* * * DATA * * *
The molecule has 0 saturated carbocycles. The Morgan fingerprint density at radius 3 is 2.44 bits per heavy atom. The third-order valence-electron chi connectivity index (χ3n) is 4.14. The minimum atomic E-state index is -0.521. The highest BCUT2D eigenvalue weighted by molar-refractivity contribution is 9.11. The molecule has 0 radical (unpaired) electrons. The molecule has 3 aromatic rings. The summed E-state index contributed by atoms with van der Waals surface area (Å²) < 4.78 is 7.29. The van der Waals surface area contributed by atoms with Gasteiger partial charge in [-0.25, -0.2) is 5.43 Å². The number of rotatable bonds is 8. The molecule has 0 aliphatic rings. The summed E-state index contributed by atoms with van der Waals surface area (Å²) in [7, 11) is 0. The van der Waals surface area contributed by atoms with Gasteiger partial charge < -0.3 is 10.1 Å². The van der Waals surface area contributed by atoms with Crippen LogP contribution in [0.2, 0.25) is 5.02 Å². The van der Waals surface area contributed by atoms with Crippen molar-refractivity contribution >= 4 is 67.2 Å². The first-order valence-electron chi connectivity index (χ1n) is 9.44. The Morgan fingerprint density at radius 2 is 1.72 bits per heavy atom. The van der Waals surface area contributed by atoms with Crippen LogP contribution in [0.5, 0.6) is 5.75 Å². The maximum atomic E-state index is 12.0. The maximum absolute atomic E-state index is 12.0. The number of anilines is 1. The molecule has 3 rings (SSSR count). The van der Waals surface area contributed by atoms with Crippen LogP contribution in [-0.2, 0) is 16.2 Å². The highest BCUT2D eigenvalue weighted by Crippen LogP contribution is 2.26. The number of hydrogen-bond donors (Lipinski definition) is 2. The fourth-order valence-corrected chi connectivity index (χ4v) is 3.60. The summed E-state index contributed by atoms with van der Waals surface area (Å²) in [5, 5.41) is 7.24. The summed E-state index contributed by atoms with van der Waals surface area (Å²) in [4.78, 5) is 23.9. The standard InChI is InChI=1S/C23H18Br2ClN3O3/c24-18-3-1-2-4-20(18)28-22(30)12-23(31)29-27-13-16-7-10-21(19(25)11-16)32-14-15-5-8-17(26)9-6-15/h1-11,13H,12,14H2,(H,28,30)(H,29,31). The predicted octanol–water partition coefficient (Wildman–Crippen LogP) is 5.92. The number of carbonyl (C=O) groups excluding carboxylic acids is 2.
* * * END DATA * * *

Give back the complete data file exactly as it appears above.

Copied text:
The molecule has 0 saturated carbocycles. The Morgan fingerprint density at radius 3 is 2.44 bits per heavy atom. The third-order valence-electron chi connectivity index (χ3n) is 4.14. The minimum atomic E-state index is -0.521. The highest BCUT2D eigenvalue weighted by molar-refractivity contribution is 9.11. The molecule has 0 radical (unpaired) electrons. The molecule has 3 aromatic rings. The summed E-state index contributed by atoms with van der Waals surface area (Å²) < 4.78 is 7.29. The van der Waals surface area contributed by atoms with Gasteiger partial charge in [-0.25, -0.2) is 5.43 Å². The number of rotatable bonds is 8. The molecule has 0 aliphatic rings. The summed E-state index contributed by atoms with van der Waals surface area (Å²) in [7, 11) is 0. The van der Waals surface area contributed by atoms with Gasteiger partial charge < -0.3 is 10.1 Å². The van der Waals surface area contributed by atoms with Crippen LogP contribution in [0.2, 0.25) is 5.02 Å². The van der Waals surface area contributed by atoms with Crippen molar-refractivity contribution >= 4 is 67.2 Å². The first-order valence-electron chi connectivity index (χ1n) is 9.44. The Morgan fingerprint density at radius 2 is 1.72 bits per heavy atom. The van der Waals surface area contributed by atoms with Crippen LogP contribution in [0.5, 0.6) is 5.75 Å². The maximum atomic E-state index is 12.0. The maximum absolute atomic E-state index is 12.0. The number of anilines is 1. The molecule has 3 rings (SSSR count). The van der Waals surface area contributed by atoms with Crippen LogP contribution in [-0.2, 0) is 16.2 Å². The highest BCUT2D eigenvalue weighted by Crippen LogP contribution is 2.26. The number of hydrogen-bond donors (Lipinski definition) is 2. The fourth-order valence-corrected chi connectivity index (χ4v) is 3.60. The summed E-state index contributed by atoms with van der Waals surface area (Å²) in [5, 5.41) is 7.24. The summed E-state index contributed by atoms with van der Waals surface area (Å²) in [4.78, 5) is 23.9. The standard InChI is InChI=1S/C23H18Br2ClN3O3/c24-18-3-1-2-4-20(18)28-22(30)12-23(31)29-27-13-16-7-10-21(19(25)11-16)32-14-15-5-8-17(26)9-6-15/h1-11,13H,12,14H2,(H,28,30)(H,29,31). The predicted octanol–water partition coefficient (Wildman–Crippen LogP) is 5.92. The number of carbonyl (C=O) groups excluding carboxylic acids is 2.